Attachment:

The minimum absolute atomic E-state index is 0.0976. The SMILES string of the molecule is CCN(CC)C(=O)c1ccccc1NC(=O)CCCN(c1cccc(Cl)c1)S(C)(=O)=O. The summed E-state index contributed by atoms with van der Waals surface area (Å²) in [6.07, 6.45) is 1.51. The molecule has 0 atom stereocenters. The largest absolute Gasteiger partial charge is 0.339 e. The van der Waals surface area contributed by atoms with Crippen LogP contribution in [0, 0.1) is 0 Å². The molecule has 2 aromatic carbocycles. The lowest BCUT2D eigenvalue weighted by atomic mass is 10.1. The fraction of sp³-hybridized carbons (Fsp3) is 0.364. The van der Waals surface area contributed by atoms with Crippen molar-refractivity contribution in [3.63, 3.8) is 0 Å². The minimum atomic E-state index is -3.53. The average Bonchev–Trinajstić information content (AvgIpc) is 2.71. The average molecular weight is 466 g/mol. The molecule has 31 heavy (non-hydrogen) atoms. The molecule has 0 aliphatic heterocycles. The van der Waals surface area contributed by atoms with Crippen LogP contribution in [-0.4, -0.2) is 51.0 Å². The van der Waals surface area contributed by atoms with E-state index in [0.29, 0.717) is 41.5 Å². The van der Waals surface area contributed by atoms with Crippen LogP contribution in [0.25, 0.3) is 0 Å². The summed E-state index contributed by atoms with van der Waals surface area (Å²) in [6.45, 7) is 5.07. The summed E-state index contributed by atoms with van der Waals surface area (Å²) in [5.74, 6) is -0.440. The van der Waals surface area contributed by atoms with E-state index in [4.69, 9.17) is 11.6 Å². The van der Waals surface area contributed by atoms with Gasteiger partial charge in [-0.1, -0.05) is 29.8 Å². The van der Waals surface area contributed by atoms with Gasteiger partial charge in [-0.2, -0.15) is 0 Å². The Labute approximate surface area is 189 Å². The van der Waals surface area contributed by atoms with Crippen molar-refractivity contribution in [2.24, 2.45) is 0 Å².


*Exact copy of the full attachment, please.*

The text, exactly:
The minimum absolute atomic E-state index is 0.0976. The SMILES string of the molecule is CCN(CC)C(=O)c1ccccc1NC(=O)CCCN(c1cccc(Cl)c1)S(C)(=O)=O. The summed E-state index contributed by atoms with van der Waals surface area (Å²) in [6.07, 6.45) is 1.51. The molecule has 0 atom stereocenters. The largest absolute Gasteiger partial charge is 0.339 e. The van der Waals surface area contributed by atoms with Crippen LogP contribution in [0, 0.1) is 0 Å². The molecule has 2 aromatic carbocycles. The lowest BCUT2D eigenvalue weighted by atomic mass is 10.1. The fraction of sp³-hybridized carbons (Fsp3) is 0.364. The van der Waals surface area contributed by atoms with Crippen molar-refractivity contribution in [3.63, 3.8) is 0 Å². The minimum atomic E-state index is -3.53. The average Bonchev–Trinajstić information content (AvgIpc) is 2.71. The average molecular weight is 466 g/mol. The molecule has 31 heavy (non-hydrogen) atoms. The molecule has 0 aliphatic heterocycles. The van der Waals surface area contributed by atoms with Crippen LogP contribution in [-0.4, -0.2) is 51.0 Å². The van der Waals surface area contributed by atoms with E-state index in [0.29, 0.717) is 41.5 Å². The van der Waals surface area contributed by atoms with Crippen LogP contribution in [0.25, 0.3) is 0 Å². The summed E-state index contributed by atoms with van der Waals surface area (Å²) in [6.45, 7) is 5.07. The summed E-state index contributed by atoms with van der Waals surface area (Å²) in [5.74, 6) is -0.440. The van der Waals surface area contributed by atoms with E-state index in [4.69, 9.17) is 11.6 Å². The van der Waals surface area contributed by atoms with Gasteiger partial charge in [-0.1, -0.05) is 29.8 Å². The van der Waals surface area contributed by atoms with Gasteiger partial charge in [-0.2, -0.15) is 0 Å². The Labute approximate surface area is 189 Å². The van der Waals surface area contributed by atoms with Crippen molar-refractivity contribution in [2.24, 2.45) is 0 Å².